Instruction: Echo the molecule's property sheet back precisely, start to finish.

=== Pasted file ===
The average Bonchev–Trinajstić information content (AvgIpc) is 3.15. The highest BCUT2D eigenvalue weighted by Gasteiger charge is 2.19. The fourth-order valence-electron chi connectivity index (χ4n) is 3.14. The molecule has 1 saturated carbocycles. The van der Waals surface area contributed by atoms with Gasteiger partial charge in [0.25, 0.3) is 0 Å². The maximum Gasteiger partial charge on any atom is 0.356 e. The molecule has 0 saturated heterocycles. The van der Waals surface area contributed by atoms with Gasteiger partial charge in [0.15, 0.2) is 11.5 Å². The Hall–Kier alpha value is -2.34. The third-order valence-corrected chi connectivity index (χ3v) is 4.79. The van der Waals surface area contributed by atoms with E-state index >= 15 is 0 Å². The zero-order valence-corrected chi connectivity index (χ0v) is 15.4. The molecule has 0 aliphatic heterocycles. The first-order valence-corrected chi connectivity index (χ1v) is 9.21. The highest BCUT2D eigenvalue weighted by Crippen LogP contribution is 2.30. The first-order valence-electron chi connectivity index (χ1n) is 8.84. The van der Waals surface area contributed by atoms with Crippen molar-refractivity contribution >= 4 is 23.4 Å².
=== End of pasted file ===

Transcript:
The average Bonchev–Trinajstić information content (AvgIpc) is 3.15. The highest BCUT2D eigenvalue weighted by Gasteiger charge is 2.19. The fourth-order valence-electron chi connectivity index (χ4n) is 3.14. The molecule has 1 saturated carbocycles. The van der Waals surface area contributed by atoms with Gasteiger partial charge in [0.25, 0.3) is 0 Å². The maximum Gasteiger partial charge on any atom is 0.356 e. The molecule has 0 saturated heterocycles. The van der Waals surface area contributed by atoms with Gasteiger partial charge in [0.15, 0.2) is 11.5 Å². The Hall–Kier alpha value is -2.34. The third-order valence-corrected chi connectivity index (χ3v) is 4.79. The van der Waals surface area contributed by atoms with E-state index >= 15 is 0 Å². The zero-order valence-corrected chi connectivity index (χ0v) is 15.4. The molecule has 0 aliphatic heterocycles. The first-order valence-corrected chi connectivity index (χ1v) is 9.21. The highest BCUT2D eigenvalue weighted by Crippen LogP contribution is 2.30. The first-order valence-electron chi connectivity index (χ1n) is 8.84. The van der Waals surface area contributed by atoms with Crippen molar-refractivity contribution >= 4 is 23.4 Å².